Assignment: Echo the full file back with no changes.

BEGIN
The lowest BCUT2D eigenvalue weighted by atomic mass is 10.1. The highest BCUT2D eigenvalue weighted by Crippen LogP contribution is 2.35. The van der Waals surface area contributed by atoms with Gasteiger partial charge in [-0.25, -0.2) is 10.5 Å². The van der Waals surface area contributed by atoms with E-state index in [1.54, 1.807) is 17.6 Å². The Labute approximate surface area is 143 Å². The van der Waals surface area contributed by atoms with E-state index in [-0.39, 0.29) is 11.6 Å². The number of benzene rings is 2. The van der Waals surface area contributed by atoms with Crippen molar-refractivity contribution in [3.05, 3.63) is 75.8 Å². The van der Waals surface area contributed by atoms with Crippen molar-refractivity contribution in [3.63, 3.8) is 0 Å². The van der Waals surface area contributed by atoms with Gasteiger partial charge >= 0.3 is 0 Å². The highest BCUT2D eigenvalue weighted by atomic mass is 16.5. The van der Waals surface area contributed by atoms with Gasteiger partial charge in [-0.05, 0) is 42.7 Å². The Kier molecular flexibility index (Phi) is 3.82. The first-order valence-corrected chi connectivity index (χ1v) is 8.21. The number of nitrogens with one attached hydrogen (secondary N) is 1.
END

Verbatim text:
The lowest BCUT2D eigenvalue weighted by atomic mass is 10.1. The highest BCUT2D eigenvalue weighted by Crippen LogP contribution is 2.35. The van der Waals surface area contributed by atoms with Gasteiger partial charge in [-0.25, -0.2) is 10.5 Å². The van der Waals surface area contributed by atoms with E-state index in [1.54, 1.807) is 17.6 Å². The Labute approximate surface area is 143 Å². The van der Waals surface area contributed by atoms with E-state index in [-0.39, 0.29) is 11.6 Å². The number of benzene rings is 2. The van der Waals surface area contributed by atoms with Crippen molar-refractivity contribution in [3.05, 3.63) is 75.8 Å². The van der Waals surface area contributed by atoms with Crippen molar-refractivity contribution in [3.63, 3.8) is 0 Å². The van der Waals surface area contributed by atoms with Gasteiger partial charge >= 0.3 is 0 Å². The highest BCUT2D eigenvalue weighted by atomic mass is 16.5. The van der Waals surface area contributed by atoms with Gasteiger partial charge in [-0.05, 0) is 42.7 Å². The Kier molecular flexibility index (Phi) is 3.82. The first-order valence-corrected chi connectivity index (χ1v) is 8.21. The number of nitrogens with one attached hydrogen (secondary N) is 1.